She wants to pull her shoulder blade back and I'm going to pull her shoulder blade wide and I'm going to pull her clavicle wide. So then she has a whole different connection of the shoulder blade and the, the main thing we want to get to is that the rotator cuff muscles are centering that humeral head in the socket correctly. If your shoulder blade is living like this, you could be the smartest person in the world. You're always going to have trouble with shoulder function. So here when she, oh, we're going to go out to the side and I'm not letting her press her clavicle downers, shoulder blade, I'm bringing her humeral head in line with our humerus bone in line with the shoulder blade. And then when we go up, I'm giving a little bit of rotation and that's gonna clear it to be in a better place.

And then we'd kind of just run the film backwards and she wants to pull her shoulder blade down and we're gonna go freedom. There you go. So now we're going to turn around so you can see it from the back. And if you look at, here's the shoulder blade. So in my teaching I'm constantly looking at this relationship and that's telling me where my client's shoulder blade is. So I'm going to get that shoulder blade to be living along the curves of the ribs. It's like shaping around the ribs.

And then when she opens the arm out and she wants to, she wants to add duct and we want to get her to move from there. And then once she comes to here, your dance is designed about this, your porter Bra. You're going to give that rotation and go up. So then do you see how she has a wide back? And then once we come into quadriparetic, once you get this relationship going, you're going to solve hyperextension of the ribs and then you're going to bring the whole thing back down. So we're going to have her do both arms. She's going to reach both.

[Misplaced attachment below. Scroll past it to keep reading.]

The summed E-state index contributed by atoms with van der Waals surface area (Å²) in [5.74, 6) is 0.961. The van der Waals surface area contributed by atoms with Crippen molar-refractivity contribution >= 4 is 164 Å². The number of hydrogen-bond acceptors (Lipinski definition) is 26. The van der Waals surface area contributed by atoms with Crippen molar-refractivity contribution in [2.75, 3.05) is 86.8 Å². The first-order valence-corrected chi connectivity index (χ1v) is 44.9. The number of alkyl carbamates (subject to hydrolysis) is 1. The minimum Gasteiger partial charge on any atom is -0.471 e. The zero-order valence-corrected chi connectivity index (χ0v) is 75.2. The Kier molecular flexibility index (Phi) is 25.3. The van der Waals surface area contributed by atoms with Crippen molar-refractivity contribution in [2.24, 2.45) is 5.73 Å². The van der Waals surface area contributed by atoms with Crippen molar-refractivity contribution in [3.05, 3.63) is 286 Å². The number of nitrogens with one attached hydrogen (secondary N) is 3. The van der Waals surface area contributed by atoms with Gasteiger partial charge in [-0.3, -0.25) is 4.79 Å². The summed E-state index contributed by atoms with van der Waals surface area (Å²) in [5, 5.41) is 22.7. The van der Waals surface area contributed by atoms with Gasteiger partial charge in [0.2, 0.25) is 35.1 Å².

And so I'm taking my hands and go ahead and widen. Good. Now start humeral rotation. There we go. And look at, that's a beautiful wide back. So now we're going to look at the clavicle. And the thing with the clavicle, um, is we kind of think, we kind of think it's our bones are stuck, but there is movement here.

And so the clavicle attaches. This is the breastbone or the sternum and this is called the Mumu maneuver IOM. And this is the only joint that the shoulder blade lives on. Okay? So what I want, we're going to do a little exercise or whatever. I want you to put your hands like so and so what she's imitating is what the clavicle does, so it has rotation and elevation.